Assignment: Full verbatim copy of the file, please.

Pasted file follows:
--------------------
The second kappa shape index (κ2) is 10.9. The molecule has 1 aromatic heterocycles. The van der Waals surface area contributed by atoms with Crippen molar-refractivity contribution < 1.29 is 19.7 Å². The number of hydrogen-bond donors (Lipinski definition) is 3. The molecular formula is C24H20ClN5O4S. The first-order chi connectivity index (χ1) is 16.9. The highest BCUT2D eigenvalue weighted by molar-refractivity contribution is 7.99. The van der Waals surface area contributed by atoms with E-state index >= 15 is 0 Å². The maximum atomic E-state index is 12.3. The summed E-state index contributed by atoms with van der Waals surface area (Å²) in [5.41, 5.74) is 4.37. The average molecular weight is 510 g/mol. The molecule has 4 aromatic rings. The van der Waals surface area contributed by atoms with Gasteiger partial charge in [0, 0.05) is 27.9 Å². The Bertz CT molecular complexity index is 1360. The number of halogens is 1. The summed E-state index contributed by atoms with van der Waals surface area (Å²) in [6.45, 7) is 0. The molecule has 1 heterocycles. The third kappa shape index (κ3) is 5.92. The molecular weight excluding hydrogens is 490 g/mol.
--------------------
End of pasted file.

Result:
The second kappa shape index (κ2) is 10.9. The molecule has 1 aromatic heterocycles. The van der Waals surface area contributed by atoms with Crippen molar-refractivity contribution < 1.29 is 19.7 Å². The number of hydrogen-bond donors (Lipinski definition) is 3. The molecular formula is C24H20ClN5O4S. The first-order chi connectivity index (χ1) is 16.9. The highest BCUT2D eigenvalue weighted by molar-refractivity contribution is 7.99. The van der Waals surface area contributed by atoms with E-state index >= 15 is 0 Å². The maximum atomic E-state index is 12.3. The summed E-state index contributed by atoms with van der Waals surface area (Å²) in [5.41, 5.74) is 4.37. The average molecular weight is 510 g/mol. The molecule has 4 aromatic rings. The van der Waals surface area contributed by atoms with Gasteiger partial charge in [0, 0.05) is 27.9 Å². The Bertz CT molecular complexity index is 1360. The number of halogens is 1. The summed E-state index contributed by atoms with van der Waals surface area (Å²) in [6.45, 7) is 0. The molecule has 1 heterocycles. The third kappa shape index (κ3) is 5.92. The molecular weight excluding hydrogens is 490 g/mol.